Galway Cathedral is home to two superb organs which play different roles both in the liturgy and in concert performances.
The Gallery Organ
The Gallery Organ was originally built in 1966 by the Liverpool firm of Rushworth & Dreaper. Between 2006 and 2007, it was rebuilt by Irish organ-builder Trevor Crowe, making it one of the finest instruments in the country.
The organ has three manuals and pedals, and 59 speaking stops. It is located on the north wall of the Cathedral, directly above the choir gallery, with portions housed also in chambers within the Cathedral's two towers.
More information and photographs are available on the Irish Pipe Organ Website.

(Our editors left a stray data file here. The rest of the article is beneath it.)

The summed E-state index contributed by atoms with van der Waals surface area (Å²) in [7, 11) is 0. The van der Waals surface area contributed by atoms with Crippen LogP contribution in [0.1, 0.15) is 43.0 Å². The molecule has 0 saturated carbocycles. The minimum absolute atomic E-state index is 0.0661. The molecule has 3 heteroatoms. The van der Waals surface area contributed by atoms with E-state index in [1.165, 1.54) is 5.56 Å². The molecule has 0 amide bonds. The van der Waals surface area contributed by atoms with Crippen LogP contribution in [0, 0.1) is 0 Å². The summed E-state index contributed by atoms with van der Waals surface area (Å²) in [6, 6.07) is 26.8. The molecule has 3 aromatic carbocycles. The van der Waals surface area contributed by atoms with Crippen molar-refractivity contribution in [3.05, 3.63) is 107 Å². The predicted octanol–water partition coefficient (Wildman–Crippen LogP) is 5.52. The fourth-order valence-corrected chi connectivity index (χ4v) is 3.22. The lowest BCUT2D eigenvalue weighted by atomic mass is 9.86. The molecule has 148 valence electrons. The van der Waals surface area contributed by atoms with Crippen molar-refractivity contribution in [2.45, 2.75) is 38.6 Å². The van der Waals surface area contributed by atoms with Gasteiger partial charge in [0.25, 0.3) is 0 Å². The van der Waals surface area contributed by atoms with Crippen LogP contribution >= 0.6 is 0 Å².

Rushworth & Dreaper (Liverpool), 1966
Trevor Crowe (Donadea, Co. Kildare), 2007
Double diapason 16
Swell to Great
Swell to Positive
Swell to Pedal
Manual compass: 61 notes
Pedal compass: 32 notes
16 general combinations, with 96 levels of memory
8 combinations to each division, with 16 levels of memory
Sequencer with 999 memory slots
The Choir Organ
In 2006 the Cathedral acquired a moveable one-manual instrument with four registers. This organ resides normally in one of the side-chapels, where its primary use is in smaller-scale liturgies held in these chapels; however, it can be moved anywhere on the the floor of the Cathedral, and is capable of accompanying a good-sized congregation. It is also used in a continuo role in concerts. More information and photographs are available on the Irish Pipe Organ Website.
Trevor Crowe, 2006
Stopped Diapason 8
Manual compass: 56 notes
Key- and stop-action: mechanical